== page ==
Friday, January 25, 2013

EJ100 #23 Micah 5:1-5

Today's Essential Jesus reading: Micah 5:1-5.

Micah was one of the minor prophets who prophesied to Judah, writing at a similar time to Isaiah. This passage is often read at public events at Christmas time.

Jerusalem is warned to gather together their troops [5:1a], because a siege is laid against the city. Assyrian troops came close to besieging Jerusalem in the time of Uzziah, but it wasn't until Nebuchadnezzar of the Babylonians came against Jerusalem that she was besieged for any length of time (and successfully) [2 Kings 24:10-11].

Israel's ruler was warned he would suffer blows [5:1b]. This indeed happened to King Jehoiachin, who was taken prisoner into exile to Babylon [2 Kings 24:12].

The little town of Bethlehem (a.k.a. Bethlehem Ephrathah for long), however, was given good news by Micah. Bethlehem was the birthplace of David, the son of Jesse who had become king of Israel and whose dynasty ruled Judah. Out of this town (and thus from this lineage) would come one who would rule over Israel. But this particular ruler was different to the other kings of David's house. This ruler would be described as one
"whose origins are from of old, from ancient times." [Micah 5:2c]
Ancient origins for a future ruler is not merely another way of referring to the long-established Davidic dynasty. Rather, it is a pointer to the fact that this ruler would be something more than human: he would be everlasting, eternal, immortal.

Jesus Christ applied this verse to himself, when he claimed to be older than Abraham:
" 'I tell you the truth,' Jesus answered, 'before Abraham was born, I am!' " [John 8:58]
Jesus completely shocked the Jews when he said this. They responded to him as a blasphemer, picking up stones to stone him [John 8:59].

With this statement Jesus was claiming not only to be immortal. He was also specifically claiming to be God himself, because Jesus deliberately and carefully framed his response to include the statement, "I am". Hebrew speakers would have recognised this phrase as the personal name of God first told to Moses, "I AM WHO I AM" [Exodus 3:14], which is also rendered YHWH, Yahweh, Jehovah, or, in English Bibles, the LORD.

Jesus is the LORD God. They are one and the same.

Israel will be abandoned until she who is in labour bears a son (Mary, bearing Jesus; but also figuratively the Jewish nation bearing the Messiah) [5:3a]. Also, Israel will be abandoned until
"the rest of his brothers return
to join the Israelites." [5:3b]
How can a person who is an Israelites have brothers who are separated from the Israelites? Such a prophecy may relate to the exile, and indicate a bringing in of the Diaspora Jews. But it also relates to the Gentile Christians who would join Jewish Christians and become united into one Church, because
"... in Christ you are all children of God through faith, for all of you who were baptised into Christ have clothed yourselves with Christ. There is neither Jew nor Gentile ... for you are all one in Christ Jesus." [Galatians 3:26-28]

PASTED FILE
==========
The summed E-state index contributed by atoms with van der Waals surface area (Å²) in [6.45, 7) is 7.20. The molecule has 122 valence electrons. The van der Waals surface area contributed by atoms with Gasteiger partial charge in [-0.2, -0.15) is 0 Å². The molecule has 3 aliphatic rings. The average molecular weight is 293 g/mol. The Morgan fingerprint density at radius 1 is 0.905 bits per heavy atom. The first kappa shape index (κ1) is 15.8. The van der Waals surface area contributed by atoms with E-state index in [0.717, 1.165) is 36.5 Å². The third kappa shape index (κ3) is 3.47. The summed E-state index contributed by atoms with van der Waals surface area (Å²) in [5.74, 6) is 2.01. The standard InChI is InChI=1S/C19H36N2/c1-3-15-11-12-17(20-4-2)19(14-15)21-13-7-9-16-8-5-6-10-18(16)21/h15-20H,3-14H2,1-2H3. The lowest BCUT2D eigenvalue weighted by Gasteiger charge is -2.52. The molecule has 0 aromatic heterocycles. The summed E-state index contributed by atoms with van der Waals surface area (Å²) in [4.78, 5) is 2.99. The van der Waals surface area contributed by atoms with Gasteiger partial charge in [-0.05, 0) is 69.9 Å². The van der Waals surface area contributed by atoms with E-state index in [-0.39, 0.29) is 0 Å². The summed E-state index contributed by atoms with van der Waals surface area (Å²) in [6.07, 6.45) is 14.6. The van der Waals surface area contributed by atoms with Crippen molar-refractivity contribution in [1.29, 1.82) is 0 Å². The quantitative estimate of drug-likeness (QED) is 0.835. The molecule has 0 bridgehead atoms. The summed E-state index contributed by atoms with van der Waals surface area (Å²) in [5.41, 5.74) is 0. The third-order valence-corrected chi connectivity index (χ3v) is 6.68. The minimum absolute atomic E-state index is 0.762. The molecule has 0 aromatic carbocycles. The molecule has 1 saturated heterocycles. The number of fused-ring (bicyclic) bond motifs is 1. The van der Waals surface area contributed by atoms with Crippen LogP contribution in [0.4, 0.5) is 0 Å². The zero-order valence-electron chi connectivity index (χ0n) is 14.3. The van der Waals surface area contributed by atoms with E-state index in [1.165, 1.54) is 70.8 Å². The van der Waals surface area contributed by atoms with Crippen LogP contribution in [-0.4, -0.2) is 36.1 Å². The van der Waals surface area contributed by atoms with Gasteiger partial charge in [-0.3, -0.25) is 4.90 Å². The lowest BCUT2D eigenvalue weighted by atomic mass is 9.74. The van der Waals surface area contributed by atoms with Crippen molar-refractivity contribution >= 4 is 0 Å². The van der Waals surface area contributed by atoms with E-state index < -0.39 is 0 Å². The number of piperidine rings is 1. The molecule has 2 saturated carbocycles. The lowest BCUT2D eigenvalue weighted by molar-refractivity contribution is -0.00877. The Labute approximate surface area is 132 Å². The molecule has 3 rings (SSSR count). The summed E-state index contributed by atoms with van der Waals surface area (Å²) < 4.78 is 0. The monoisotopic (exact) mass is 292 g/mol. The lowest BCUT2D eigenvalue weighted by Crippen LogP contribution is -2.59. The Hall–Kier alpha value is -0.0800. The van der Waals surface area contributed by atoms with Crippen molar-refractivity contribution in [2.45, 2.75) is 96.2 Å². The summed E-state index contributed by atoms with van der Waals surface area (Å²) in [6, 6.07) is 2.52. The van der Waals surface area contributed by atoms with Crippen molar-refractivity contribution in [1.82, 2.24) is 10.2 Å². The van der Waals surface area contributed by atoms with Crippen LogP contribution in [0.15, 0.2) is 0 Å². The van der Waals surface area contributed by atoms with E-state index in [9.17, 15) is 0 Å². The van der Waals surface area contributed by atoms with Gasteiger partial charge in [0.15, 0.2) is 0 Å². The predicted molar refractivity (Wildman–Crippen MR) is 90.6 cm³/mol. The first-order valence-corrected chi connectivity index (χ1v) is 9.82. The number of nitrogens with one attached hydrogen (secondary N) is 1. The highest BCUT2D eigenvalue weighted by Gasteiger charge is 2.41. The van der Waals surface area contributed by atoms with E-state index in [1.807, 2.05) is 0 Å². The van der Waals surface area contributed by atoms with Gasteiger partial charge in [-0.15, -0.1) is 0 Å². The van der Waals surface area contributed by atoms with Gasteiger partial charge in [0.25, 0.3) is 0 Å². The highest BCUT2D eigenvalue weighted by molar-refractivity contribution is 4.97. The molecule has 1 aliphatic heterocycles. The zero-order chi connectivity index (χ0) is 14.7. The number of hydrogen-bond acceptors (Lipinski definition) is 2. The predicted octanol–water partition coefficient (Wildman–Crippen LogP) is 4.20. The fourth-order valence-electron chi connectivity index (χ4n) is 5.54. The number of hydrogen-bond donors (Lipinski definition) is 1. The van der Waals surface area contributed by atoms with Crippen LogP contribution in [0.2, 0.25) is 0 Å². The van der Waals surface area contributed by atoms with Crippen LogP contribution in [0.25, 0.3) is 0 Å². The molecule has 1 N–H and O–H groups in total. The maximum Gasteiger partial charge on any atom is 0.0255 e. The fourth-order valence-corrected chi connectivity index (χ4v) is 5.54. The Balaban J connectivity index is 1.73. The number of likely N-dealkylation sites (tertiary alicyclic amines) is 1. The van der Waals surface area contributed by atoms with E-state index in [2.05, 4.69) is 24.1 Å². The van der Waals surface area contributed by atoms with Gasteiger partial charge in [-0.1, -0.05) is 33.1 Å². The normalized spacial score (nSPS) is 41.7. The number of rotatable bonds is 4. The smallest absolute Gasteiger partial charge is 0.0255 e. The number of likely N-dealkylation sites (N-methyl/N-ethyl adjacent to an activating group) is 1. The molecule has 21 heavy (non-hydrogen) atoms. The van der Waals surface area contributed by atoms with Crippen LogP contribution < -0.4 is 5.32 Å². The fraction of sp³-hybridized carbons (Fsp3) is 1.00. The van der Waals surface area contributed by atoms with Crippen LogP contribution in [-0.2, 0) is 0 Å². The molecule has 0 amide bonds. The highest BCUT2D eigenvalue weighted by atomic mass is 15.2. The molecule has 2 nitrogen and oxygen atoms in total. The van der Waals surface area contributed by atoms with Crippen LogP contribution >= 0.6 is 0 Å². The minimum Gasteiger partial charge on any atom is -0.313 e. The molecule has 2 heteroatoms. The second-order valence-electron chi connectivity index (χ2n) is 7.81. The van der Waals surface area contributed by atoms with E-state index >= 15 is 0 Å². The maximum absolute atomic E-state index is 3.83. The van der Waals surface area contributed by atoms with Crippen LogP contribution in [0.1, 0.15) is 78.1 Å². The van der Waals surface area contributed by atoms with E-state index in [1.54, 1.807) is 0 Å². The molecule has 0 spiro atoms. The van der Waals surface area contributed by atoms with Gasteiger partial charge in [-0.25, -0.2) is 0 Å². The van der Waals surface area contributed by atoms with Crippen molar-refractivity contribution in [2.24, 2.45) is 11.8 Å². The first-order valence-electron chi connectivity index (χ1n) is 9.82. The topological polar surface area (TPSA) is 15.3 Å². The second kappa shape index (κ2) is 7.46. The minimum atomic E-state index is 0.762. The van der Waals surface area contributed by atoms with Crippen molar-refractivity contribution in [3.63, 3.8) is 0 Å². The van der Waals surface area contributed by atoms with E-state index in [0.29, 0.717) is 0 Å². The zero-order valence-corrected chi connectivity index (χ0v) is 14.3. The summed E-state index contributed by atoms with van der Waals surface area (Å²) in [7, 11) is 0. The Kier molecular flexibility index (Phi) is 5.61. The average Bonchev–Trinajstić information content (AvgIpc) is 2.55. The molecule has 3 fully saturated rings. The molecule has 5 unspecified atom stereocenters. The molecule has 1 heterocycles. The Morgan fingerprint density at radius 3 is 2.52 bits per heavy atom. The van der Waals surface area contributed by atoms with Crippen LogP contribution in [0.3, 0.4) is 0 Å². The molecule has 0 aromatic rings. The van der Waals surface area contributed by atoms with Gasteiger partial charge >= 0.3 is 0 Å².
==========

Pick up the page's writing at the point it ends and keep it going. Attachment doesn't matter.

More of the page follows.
"This mystery is that through the gospel the Gentiles are heirs together with Israel, members together of one body, and sharers together in the promise in Christ Jesus." [Ephesians 3:6]
It is not unreasonable to interpret Micah's words with this second meaning. Gentiles return to God, joining the Israelites, when they become believers in and followers of Jesus Christ. Jesus himself let his disciples know that he had come not just for the Jews but also for others who would recognise him. Using the metaphor of a shepherd caring for his sheep (which I explained in yesterday's post), Jesus said:
" 'I have other sheep that are not of this sheep pen. I must bring them in also. They too will listen to my voice, and there shall be one flock and one shepherd.' " [John 10:16]
Jesus is the shepherd who will rule over God's people, the true Israel.

Micah described Jesus, saying,
"He will stand and shepherd his flock
in the strength of the LORD,
in the majesty of the name of the LORD his God.
And they will live securely, for then his greatness
will reach the ends of the earth." [Micah 5:4]
Jesus stood and shepherded his flock as he preached on a mountain so that his disciples might know how to live [Matthew 5-7]. Jesus stood and shepherded his flock in the strength of the LORD his God when he prayed at Gethsemane 'Yet not as I will, but as you will' [Matthew 26:39] and then went to the cross. Jesus stood and shepherded his flock in the majesty of the name of the LORD his God when he ascended to heaven to the right hand of God the Father to intercede for us [Mark 16:19; Acts 7:55; Romans 8:34; Hebrews 12:2].

Because Jesus has fulfilled Micah's prophecy, I know that I will live securely in the promises of God, for Jesus' greatness will reach the furthest extents of the earth [Micah 5:4]. This is comforting. This knowledge brings me peace. Jesus "will be [my] peace" [Micah 5:5].

>What do you need reassurance and security for today?

Why do I love and worship Jesus?
Jesus is eternal and yet he still cares for ephemeral little me!

LORD Jesus,
You were here before the world began.
Your origins are "of ancient times".
And yet you care for me.
Such a mystery!
Thank you for your grace and love.
Thank you for noticing me and caring for me.
Thank you for shepherding me.

Next reading: Zechariah 9:9-17.

No comments: